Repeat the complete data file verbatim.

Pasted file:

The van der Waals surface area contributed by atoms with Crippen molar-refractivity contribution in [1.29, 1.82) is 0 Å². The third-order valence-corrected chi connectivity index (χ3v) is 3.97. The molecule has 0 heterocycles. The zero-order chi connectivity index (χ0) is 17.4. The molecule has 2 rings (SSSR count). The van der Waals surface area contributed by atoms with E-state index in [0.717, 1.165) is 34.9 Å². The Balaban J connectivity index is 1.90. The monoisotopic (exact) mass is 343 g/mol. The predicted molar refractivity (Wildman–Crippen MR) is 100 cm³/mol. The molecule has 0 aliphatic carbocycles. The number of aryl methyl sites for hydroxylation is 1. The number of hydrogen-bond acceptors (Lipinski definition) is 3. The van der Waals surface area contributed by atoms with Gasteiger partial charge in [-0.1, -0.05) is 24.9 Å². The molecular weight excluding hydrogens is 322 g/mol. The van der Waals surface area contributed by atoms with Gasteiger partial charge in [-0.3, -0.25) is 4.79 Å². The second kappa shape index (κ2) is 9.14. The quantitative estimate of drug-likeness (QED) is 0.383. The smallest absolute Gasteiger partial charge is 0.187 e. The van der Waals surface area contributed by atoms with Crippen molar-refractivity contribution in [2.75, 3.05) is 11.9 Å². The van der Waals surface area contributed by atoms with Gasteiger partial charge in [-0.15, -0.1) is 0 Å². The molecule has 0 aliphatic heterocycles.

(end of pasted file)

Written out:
The van der Waals surface area contributed by atoms with Crippen molar-refractivity contribution in [1.29, 1.82) is 0 Å². The third-order valence-corrected chi connectivity index (χ3v) is 3.97. The molecule has 0 heterocycles. The zero-order chi connectivity index (χ0) is 17.4. The molecule has 2 rings (SSSR count). The van der Waals surface area contributed by atoms with E-state index in [0.717, 1.165) is 34.9 Å². The Balaban J connectivity index is 1.90. The monoisotopic (exact) mass is 343 g/mol. The predicted molar refractivity (Wildman–Crippen MR) is 100 cm³/mol. The molecule has 0 aliphatic carbocycles. The number of aryl methyl sites for hydroxylation is 1. The number of hydrogen-bond acceptors (Lipinski definition) is 3. The van der Waals surface area contributed by atoms with Gasteiger partial charge in [-0.1, -0.05) is 24.9 Å². The molecular weight excluding hydrogens is 322 g/mol. The van der Waals surface area contributed by atoms with Gasteiger partial charge in [-0.3, -0.25) is 4.79 Å². The second kappa shape index (κ2) is 9.14. The quantitative estimate of drug-likeness (QED) is 0.383. The smallest absolute Gasteiger partial charge is 0.187 e. The van der Waals surface area contributed by atoms with Crippen molar-refractivity contribution in [2.75, 3.05) is 11.9 Å². The van der Waals surface area contributed by atoms with Gasteiger partial charge in [-0.15, -0.1) is 0 Å². The molecule has 0 aliphatic heterocycles.